The idea to bring a fresh start to the Black Student Union (BSU) at Piedmont sparked during a casual conversation among students earlier this year. They sought advice from PADC and then PUSD, who recommended the students reach out to administrators Cheryl Wozniak and Ina Bendich to serve as facilitators. Wozniak and Bendich, it turns out, were having similar thoughts about reviving the organization. Thus BSU, which had been active back in 2016 and 2008, was reborn.
“I know the power of what young people can do if you give them the opportunity,” said Bendich, who took on the role of club advisor.
In Piedmont, there is still much work to be done. Recent PHS graduate Maddy Meadows spoke about the racist misconception that PHS students who are Black must not live in Piedmont and therefore attend MHS. She recalls being asked if she went to MHS very often.
“I felt irritated because the the message behind it is, ‘Because you’re black, you’re not good enough to live in Piedmont,’” Meadows said.
With goals of educating and creating community, BSU is open to all PHS and MHS students, regardless of race or ethnicity, although most current members are Black students.
“It’s important for people who aren’t Black to be a part of BSU, too, because if you are not Black and a part of BSU, you get amazing exposure that can help you be an active ally,” said rising MHS senior Harmonee Ross.
Before SIP, meetings were about delving into conversations, organizing elections, planning trips to museums, and brainstorming events to celebrate Black History Month.
Since then, members have not let the lack of in-person school deter them. Working online from their own homes, BSU created a mini-documentary about the experience of Black students in Piedmont, making sure to have individual questions for each interviewee.
“I wanted to really honor them being vulnerable by giving them thoughtful and impactful questions,” said Ross.
BSU has since presented the video to the Board of Education at the June 10 meeting. “The video gave [BSU members] the platform, and now people are asking for them to participate in other things,” said Bendich.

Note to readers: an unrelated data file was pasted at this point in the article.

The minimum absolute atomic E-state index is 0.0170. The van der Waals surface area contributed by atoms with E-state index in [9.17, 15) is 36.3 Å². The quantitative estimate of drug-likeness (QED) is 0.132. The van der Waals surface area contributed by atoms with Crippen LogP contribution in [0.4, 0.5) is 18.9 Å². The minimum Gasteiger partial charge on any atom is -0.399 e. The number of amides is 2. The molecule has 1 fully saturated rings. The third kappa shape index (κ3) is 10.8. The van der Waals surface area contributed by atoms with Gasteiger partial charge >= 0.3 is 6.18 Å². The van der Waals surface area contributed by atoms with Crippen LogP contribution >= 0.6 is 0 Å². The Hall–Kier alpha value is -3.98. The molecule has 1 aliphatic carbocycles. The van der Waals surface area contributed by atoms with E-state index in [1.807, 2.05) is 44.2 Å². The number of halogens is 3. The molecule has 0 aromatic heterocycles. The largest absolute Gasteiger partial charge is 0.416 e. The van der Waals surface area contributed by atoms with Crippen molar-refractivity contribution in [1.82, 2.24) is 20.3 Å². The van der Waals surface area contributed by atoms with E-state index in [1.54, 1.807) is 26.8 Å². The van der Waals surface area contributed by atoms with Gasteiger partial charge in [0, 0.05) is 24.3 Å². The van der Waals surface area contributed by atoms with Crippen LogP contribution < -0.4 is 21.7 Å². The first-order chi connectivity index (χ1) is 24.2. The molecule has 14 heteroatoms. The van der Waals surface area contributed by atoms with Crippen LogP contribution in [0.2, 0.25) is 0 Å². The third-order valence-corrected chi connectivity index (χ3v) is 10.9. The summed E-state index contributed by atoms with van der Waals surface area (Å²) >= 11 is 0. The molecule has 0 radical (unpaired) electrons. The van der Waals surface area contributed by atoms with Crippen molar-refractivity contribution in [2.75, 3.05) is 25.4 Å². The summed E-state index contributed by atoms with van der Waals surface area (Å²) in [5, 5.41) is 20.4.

Piedmont Education Foundation (PEF) has asked some of the featured students to speak later this summer. Rising PHS senior Anjuli Turner and Ross represented BSU when they spoke at the Piedmont for Oakland Public Schools (POPS) launch event in June. And, BSU members have been working with Havens Elementary to create a mentoring program.
Still, there is no question that in-person school would have been preferable, especially considering the recent activism in Black Lives Matter movement.
“If we were still in school, BSU would have gained a lot from that because [police brutality] is something that people would have been very vocal about” said rising MHS senior Amari Marshall.
Marshall, Ross and Turner, among other students featured in the video, express the isolation and frustration they feel with the perceptions of other Piedmonters.
One of the goals of the BSU is to help make Piedmont “anti-racist,” says Turner who is interviewed in the video.
People say “I’m not racist,” she elaborates, but their actions say otherwise. Or, they think the problem is in Oakland, not in Piedmont. “Piedmont — [you] need to wake up.”
The current leaders of BSU are doing everything they can to ensure the longevity of the club, and hope to sustain it for the students yet to come.
“I want BSU to get the exposure it deserves as a club, not just as a group of Black people,” said Ross. “I would like to think that if there was an incoming freshman, and they were Black, or half Black, or 0.5 percent Black – we don’t really care – that they would hear about BSU and immediately want to come.”